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Wait, how much does my cup of coffee cost me?

Wait, how much does my cup of coffee cost me?

| February 20, 2019
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I am a major coffee drinker. My staff knows I am a major coffee drinker. It is a running joke in our office as I like to have 2 cups around the morning time and then 1 more cup in the afternoon. I don't hide the fact that I operate on a daily fix of caffeine in order to get things done. We have a coffee maker pod machine in the office and I buy coffee pods in bulk, which makes it a less expensive alternative than going to the local coffee chain and purchasing a cup of coffee. Many of us are busy and on the go, so running to the local coffee chain and ordering that cup of coffee is more convenient as opposed to making it ourselves. However, have you ever stopped to wonder exactly how much does purchasing that cup of coffee cost you? 

Take the following scenario:

John is a w2 taxpayer who holds a management position at a technology firm. Due to John earning great money and being a single filer, he is in the 32% tax bracket.

Mary is a self-employed individual running her own catering business. Her corporation continues to grow year over year and most recently, she finds herself in the 25% tax bracket.

Both visit the same local coffee chain and purchase the same coffee: a large cappuccino that comes at a price of $4.50.

Question: How much does it cost John and Mary to pay for that cup of coffee? If you answered $4.50, you are wrong.

Here is why…. 

Although the purchase price for the cup of coffee is set at $4.50 for all patrons who wish to purchase it, based on John and Mary's respective income tax brackets, they have to earn different amounts in pre-tax dollars to pay for it.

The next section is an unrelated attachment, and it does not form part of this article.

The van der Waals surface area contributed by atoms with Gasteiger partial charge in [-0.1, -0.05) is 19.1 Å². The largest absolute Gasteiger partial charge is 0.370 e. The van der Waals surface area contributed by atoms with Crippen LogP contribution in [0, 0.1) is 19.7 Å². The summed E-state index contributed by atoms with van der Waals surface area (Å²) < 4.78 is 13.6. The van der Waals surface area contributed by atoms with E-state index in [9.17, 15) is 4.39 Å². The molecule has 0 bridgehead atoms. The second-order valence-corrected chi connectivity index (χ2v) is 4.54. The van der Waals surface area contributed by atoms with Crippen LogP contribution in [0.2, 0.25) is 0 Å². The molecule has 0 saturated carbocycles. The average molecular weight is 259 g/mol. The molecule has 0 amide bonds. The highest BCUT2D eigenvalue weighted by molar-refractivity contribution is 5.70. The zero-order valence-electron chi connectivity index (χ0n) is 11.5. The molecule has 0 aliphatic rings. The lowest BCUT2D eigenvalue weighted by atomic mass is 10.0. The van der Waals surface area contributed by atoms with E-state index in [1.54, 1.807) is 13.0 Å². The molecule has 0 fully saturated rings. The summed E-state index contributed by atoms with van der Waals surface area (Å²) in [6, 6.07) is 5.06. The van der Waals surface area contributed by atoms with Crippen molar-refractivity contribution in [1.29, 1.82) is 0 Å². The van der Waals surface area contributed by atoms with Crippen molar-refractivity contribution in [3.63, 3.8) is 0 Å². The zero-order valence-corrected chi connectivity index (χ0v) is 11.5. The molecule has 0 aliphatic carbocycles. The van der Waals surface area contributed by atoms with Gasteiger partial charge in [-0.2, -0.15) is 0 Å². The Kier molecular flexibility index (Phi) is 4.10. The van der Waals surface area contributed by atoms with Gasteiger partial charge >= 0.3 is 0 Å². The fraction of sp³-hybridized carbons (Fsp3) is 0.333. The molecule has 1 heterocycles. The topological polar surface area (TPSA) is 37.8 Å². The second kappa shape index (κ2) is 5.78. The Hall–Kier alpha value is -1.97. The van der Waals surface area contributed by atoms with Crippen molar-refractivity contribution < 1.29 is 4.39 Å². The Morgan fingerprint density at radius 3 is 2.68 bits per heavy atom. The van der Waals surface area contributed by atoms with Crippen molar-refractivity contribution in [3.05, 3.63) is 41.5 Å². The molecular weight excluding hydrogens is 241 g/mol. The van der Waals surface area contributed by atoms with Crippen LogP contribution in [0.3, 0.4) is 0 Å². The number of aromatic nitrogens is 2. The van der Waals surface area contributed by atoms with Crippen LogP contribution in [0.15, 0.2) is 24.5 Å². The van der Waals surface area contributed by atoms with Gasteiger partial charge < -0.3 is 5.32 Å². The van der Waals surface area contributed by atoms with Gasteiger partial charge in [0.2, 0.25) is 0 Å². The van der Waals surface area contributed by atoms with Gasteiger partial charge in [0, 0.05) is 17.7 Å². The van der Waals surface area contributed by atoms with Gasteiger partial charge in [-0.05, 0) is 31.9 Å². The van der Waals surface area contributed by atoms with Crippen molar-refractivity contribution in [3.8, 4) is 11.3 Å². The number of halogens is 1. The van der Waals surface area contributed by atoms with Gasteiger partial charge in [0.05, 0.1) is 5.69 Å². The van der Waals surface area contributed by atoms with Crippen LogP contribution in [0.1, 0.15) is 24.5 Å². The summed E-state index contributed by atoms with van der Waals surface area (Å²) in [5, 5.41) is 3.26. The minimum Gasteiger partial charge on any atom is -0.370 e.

John will have to earn approximately $6.62 [$4.50/(1-32%)] in pre-tax dollars to be able to purchase that coffee while Mary will have to earn $6 [$4.50/(1-25%)] in pre-tax dollars to purchase that same cup of coffee. Keep in mind: they are purchasing the same cup of coffee at the same price set by the coffee chain but yet, the cost for both of them is different.

Most of us don't look at economic purchases such as coffee in this way because we remain fixated on the price that is set for us for the goods we want to buy (and what the retailer wants in order to give those goods). If we viewed purchases in pre-tax dollars that we must earn or in hours we must expend working to earn them, we would be smarter in evaluating those purchases we make on a daily basis and look for alternatives that help satisfy our needs and wants without putting ourselves in a financial hole.  

 Still think it is worth it to buy that cup of coffee?


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